And people of the NDIS, let me ask you another question. If you were a patient in intensive care, you or one of your family members, God forbid, would you want a “high intensity support worker” to look after you instead of a highly qualified intensive care nurse? Please answer that question below this video. Leave your comments. I’m outraged by all of this, what I’m seeing at the moment within the NDIS.
And what we’re also finding is the people that are making decisions at the NDIS, when we ask them, “What are their qualifications and what makes them qualified to make decisions about patients on life support or what makes them qualified to make decisions about adults and children on ventilation, tracheostomy?”, we get silence. Why do we get silence when we ask that question, “What makes them qualified to make life or death decisions about intensive care patients?” Why is it that they’re silent? So, they’re not intensive care nurses? They’re not intensive care doctors? They’re not health professionals even? So, how do they make decision? Make it transparent. Bill Shorten and his office and the whole NDIS agency, make it transparent. Show us the evidence. There is no evidence for what you are claiming.
So, I hope that shed some light on what’s really happening at the moment within the NDIS, especially when it comes to long-term intensive care patients, patients on BIPAP, CPAP, tracheostomy, long-term ventilation, but also otherwise medically complex patients with unstable airways. The NDIS apparently is all about choice and control. The NDIS apparently is all about making sure that people are not disadvantaged. Well, nothing could be further from the truth. It goes as far as that NDIS participants are dying because the right level of funding is not being given even though there’s overwhelming evidence. So, I hope that helps.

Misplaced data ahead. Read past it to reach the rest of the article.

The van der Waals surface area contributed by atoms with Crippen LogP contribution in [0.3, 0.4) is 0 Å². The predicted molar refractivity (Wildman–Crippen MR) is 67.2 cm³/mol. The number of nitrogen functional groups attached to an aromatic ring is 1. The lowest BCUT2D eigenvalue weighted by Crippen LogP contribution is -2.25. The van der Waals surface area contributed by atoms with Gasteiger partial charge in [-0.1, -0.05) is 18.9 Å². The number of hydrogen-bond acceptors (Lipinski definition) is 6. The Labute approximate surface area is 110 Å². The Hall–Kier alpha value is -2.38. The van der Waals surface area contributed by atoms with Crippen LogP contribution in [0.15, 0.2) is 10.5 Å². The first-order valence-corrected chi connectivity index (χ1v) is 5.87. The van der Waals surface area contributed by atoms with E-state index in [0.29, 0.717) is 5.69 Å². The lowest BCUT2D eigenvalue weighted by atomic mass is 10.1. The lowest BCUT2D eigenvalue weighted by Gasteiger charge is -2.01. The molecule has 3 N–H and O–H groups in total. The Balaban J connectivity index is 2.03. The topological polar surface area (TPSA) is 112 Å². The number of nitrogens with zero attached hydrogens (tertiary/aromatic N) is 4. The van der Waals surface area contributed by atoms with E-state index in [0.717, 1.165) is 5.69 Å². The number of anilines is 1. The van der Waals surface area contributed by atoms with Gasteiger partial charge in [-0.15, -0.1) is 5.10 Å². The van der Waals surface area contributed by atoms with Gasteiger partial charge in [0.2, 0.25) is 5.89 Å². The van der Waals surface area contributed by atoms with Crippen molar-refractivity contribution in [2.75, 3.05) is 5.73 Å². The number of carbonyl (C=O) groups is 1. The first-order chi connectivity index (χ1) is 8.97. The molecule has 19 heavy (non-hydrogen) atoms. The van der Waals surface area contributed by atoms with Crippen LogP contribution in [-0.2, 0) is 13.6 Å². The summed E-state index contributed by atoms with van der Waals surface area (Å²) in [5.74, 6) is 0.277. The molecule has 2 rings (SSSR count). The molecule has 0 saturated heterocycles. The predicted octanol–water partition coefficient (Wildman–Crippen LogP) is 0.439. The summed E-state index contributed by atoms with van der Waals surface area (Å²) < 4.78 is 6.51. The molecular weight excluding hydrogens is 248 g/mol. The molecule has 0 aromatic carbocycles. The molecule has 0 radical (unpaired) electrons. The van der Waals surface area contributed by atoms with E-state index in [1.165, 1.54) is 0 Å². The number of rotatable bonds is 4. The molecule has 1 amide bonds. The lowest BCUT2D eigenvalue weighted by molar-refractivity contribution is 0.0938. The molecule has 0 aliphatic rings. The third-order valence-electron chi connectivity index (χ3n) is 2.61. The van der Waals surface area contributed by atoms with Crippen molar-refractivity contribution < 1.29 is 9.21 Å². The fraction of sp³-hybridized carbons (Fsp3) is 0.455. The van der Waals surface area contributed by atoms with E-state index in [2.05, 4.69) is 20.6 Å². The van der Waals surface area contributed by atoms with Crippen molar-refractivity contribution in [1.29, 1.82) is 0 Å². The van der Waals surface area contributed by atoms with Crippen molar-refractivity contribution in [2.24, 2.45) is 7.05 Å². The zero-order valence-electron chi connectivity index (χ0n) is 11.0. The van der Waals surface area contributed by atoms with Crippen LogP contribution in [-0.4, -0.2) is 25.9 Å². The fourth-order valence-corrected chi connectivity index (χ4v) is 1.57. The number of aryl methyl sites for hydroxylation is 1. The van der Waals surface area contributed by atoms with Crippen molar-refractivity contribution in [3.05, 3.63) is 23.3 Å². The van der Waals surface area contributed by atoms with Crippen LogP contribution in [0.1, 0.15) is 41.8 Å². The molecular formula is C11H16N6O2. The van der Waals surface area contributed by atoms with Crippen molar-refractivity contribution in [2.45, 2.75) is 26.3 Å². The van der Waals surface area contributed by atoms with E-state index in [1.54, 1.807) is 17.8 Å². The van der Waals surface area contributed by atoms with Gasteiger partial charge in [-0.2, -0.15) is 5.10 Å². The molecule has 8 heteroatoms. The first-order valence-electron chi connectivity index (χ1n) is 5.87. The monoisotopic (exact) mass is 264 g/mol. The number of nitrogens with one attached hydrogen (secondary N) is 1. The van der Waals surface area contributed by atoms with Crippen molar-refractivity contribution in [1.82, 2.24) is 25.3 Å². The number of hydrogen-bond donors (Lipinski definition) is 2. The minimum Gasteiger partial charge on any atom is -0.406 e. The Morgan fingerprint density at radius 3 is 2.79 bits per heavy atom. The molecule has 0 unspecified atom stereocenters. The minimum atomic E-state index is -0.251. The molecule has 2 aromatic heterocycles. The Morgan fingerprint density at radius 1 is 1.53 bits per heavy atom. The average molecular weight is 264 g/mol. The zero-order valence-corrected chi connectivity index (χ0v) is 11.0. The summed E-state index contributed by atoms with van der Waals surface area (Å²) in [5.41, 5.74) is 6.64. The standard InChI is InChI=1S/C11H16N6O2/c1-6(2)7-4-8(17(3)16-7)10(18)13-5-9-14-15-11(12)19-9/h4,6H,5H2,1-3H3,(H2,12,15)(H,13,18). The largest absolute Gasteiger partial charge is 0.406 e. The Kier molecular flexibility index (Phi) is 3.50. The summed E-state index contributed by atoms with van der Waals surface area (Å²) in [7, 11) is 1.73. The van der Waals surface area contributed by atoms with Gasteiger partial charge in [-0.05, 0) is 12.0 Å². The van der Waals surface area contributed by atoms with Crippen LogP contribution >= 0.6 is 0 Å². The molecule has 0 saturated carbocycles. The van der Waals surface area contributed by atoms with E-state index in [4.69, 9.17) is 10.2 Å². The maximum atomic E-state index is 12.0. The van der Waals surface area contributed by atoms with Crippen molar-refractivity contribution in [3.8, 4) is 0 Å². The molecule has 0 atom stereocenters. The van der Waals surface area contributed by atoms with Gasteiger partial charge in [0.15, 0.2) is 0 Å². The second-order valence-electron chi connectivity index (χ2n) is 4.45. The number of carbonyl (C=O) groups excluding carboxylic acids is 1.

If you have a loved one in intensive care, and you want to go home especially long-term ventilation tracheostomy, just as we discussed, you should contact us at intensivecareathome.com. Contact us on one of the numbers on the top of our website or simply send us an email to [email protected].
Also, have a look at our membership for families in intensive care at intensivecaresupport.org. There, you have access to me and my team, and we answer all questions, intensive care and Intensive Care at Home related, 24 hours a day, and have a look there.
We also provide medical record reviews for our clients, and also do nursing assessments for our clients. You should contact us as well.
Subscribe to my YouTube channel for regular updates for families in intensive care and Intensive Care at Home, share the video with your friends and families, let everybody know what’s happening here in Australia with the NDIS. What a disgrace what’s happening there at the moment, and click the like button, click the notification bell, and comment below what you think about this video. What’s your opinion?